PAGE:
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Wicca Basics: Creating a Shrine

A Wiccan of 25 years, Sage likes to put her background as a writer and teacher to use by helping people learn about this NeoPagan path.

What Is a Shrine?

A small shrine (which is different than an altar) gives you a place to go daily to focus on your relationship with your deities, show devotion, pray, and meditate. It does not have to be big, or fancy, or cluttered with lots of tools and decorations. It can be quite simple—in fact, simple is often better because it eliminates chaotic clutter, distractions, and dust catchers. Once in a while though, you may wish to build up your shrine and make it grand for a special occasion.

Creating a shrine is surely a personal endeavor, and no two shrines will be the same. Let’s look at the overall principles, so you can figure out the approach you want to take.

My portable Hecate shrine—it's in a wooden cigar box so I can put it away or tote it along whenever I want

My portable Hecate shrine—it's in a wooden cigar box so I can put it away or tote it along whenever I want

Find a Place

Permanent Shrine

The first step to creating your shrine is finding the perfect place. For a small, permanent shrine, look for a place where:

  • You have easy access to visit when you please.
  • You can have privacy.
  • You can get comfortable for meditations and such.
  • You don't have to worry about prying eyes or people who might touch/disrespect your shrine.
  • It is clean, calm, quiet, and pleasant.

You can really have a shrine in any room—you might worship a Goddess like Hestia or Brigit and keep a small shrine near the stove; perhaps a trivet with a red candle and a small bowl for offerings, and you can go to it when you cook. You might put a shrine out in the garden or a wild spot in your yard if you prefer to worship outdoors. If you like to give thanks before eating, you might find a little shelf for one in the dining room.

Temporary Shrine

If it’s a shrine for a special occasion, the criteria are:

  • Someplace conveniently close to the heart of the celebration.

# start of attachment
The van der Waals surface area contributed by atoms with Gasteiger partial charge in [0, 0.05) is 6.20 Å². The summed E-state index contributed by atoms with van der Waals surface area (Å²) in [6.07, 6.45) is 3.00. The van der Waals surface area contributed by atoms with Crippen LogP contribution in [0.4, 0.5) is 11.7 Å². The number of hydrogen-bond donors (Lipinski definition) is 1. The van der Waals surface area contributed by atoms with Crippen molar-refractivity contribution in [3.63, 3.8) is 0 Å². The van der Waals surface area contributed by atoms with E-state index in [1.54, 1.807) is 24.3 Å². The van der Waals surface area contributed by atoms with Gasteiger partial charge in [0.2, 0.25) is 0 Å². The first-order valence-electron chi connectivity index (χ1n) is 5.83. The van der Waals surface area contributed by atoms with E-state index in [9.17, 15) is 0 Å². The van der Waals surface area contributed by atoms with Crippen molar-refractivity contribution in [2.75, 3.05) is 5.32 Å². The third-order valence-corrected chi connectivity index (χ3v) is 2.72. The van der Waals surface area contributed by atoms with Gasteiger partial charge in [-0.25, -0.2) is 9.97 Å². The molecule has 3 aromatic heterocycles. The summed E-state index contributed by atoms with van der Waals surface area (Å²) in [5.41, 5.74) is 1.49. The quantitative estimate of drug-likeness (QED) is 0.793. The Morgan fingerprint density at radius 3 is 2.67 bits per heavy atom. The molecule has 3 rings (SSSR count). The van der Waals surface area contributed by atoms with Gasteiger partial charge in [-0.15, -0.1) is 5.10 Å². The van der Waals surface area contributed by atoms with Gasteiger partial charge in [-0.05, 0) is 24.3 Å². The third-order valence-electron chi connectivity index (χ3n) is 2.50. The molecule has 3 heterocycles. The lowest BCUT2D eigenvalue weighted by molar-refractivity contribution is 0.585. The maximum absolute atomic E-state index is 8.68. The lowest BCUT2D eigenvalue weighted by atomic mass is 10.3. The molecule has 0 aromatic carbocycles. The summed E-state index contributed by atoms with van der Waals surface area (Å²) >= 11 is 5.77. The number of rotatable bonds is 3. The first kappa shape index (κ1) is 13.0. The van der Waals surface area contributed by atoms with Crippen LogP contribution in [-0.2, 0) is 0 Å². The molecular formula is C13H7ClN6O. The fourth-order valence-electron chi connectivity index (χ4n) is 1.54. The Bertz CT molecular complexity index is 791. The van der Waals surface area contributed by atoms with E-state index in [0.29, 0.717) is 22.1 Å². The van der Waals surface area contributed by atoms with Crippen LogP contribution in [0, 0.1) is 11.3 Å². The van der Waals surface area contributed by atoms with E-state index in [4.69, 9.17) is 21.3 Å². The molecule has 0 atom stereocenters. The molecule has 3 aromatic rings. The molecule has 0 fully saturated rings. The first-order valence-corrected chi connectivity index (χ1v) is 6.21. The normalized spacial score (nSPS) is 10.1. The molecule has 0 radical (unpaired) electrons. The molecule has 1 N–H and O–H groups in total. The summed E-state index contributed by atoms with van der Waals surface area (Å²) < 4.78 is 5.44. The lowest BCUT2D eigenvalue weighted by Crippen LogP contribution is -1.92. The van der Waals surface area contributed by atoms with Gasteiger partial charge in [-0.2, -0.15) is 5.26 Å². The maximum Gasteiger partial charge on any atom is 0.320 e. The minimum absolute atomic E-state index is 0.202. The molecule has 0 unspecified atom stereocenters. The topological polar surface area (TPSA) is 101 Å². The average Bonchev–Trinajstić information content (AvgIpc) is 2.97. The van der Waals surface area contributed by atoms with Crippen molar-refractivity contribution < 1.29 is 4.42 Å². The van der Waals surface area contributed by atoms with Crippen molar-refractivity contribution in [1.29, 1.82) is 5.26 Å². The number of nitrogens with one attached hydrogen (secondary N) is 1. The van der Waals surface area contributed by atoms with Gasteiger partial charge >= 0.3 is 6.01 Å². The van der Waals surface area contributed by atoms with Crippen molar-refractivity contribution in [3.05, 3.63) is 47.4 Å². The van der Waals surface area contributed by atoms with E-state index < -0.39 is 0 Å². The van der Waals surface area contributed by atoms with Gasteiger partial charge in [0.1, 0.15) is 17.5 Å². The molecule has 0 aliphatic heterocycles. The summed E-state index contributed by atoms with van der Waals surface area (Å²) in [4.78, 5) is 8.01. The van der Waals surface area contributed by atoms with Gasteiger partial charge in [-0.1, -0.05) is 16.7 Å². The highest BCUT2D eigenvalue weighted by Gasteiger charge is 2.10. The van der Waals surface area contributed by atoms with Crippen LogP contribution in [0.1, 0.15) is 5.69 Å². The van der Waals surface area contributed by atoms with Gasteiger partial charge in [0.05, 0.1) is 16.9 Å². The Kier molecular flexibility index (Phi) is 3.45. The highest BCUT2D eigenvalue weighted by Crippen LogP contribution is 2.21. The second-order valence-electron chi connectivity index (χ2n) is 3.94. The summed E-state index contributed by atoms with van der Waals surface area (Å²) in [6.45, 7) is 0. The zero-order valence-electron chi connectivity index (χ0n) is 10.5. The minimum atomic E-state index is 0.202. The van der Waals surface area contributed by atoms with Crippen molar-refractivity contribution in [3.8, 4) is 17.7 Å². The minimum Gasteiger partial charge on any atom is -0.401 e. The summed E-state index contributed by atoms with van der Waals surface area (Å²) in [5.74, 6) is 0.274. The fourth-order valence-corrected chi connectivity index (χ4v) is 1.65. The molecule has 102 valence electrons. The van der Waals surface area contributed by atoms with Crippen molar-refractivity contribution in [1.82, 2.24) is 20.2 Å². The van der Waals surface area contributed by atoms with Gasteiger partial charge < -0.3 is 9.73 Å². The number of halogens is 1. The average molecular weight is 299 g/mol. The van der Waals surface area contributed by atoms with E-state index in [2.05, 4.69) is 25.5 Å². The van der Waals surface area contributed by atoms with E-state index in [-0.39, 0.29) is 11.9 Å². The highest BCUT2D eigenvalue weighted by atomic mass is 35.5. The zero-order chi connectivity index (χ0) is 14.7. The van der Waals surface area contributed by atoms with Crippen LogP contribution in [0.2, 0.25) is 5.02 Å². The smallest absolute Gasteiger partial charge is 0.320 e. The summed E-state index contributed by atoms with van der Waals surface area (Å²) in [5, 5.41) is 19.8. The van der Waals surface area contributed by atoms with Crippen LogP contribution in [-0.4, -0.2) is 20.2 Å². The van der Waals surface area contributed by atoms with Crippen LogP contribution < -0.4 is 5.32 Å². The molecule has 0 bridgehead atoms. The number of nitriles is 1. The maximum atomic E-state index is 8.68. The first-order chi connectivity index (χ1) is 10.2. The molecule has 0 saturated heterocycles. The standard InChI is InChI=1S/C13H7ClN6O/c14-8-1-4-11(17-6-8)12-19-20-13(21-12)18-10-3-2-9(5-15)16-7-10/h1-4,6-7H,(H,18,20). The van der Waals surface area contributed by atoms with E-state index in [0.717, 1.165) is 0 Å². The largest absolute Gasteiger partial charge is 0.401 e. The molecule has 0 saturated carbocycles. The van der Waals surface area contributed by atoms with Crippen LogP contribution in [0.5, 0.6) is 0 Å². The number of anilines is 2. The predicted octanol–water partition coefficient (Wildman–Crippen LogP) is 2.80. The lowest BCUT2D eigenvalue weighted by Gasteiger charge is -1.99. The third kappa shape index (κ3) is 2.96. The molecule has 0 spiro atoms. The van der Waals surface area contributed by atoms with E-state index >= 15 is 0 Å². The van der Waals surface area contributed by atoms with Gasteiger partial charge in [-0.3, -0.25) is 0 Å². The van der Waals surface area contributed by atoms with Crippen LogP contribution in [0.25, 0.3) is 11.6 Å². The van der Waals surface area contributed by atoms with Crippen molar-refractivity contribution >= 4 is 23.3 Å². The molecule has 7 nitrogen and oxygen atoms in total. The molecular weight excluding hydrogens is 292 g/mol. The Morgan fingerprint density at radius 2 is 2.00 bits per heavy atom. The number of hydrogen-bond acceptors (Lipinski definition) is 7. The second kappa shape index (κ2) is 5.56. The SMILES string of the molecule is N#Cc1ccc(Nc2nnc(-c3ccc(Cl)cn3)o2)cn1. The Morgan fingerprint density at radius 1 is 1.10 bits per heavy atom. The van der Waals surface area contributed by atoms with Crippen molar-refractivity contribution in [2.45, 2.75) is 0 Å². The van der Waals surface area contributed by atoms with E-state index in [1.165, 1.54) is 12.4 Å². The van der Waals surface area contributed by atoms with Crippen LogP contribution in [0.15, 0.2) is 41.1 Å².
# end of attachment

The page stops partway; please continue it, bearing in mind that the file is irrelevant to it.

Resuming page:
• Someplace prominent.
  • Someplace with enough room to go all out decorating.

For me, this is done when there is some kind of holy day or festival, such as when honoring a specific deity for a specific occasion, such as a shrine to Lugh on Lughnasadh.

What to Put on It

None of the following suggestions are mandatory, but things to consider:

Representations of Deities/Objects of Worship: a statue, a candle (pillars are best for this purpose), or a picture. Put it in a frame, and if you like you can decorate the frame.

Not all shrines are built for deities—some are built for household spirits, guardians, spirit animals, Elements, Elemental beings, or even ancestors. That’s fine, too—just pick something to represent them on the shrine.

Sacred Symbols/Objects: if you worship Artemis, you may put an arrowhead, a statue of a dog, and a crescent moon plaque out. For Brigit, you might include a Brigid’s cross, a figurine of a well, and an “eternal flame” lamp (an electric candle-flame-looking lamp, about nightlight size, that you can leave on). It’s all about honoring and making your deity (or the object of your worship) feel like an honored guest.

Items to Enhance Spiritual Experience: candles are very common. If you can’t burn candles, consider getting electric candles, low-wattage lamps, or hang string lights above your shrine for atmospheric lighting.

Scent is a powerful part of spiritual experiences so you may wish to include a censer. If burning incense isn’t possible, consider an oil burner, an electric oil warmer, potpourri crock pot.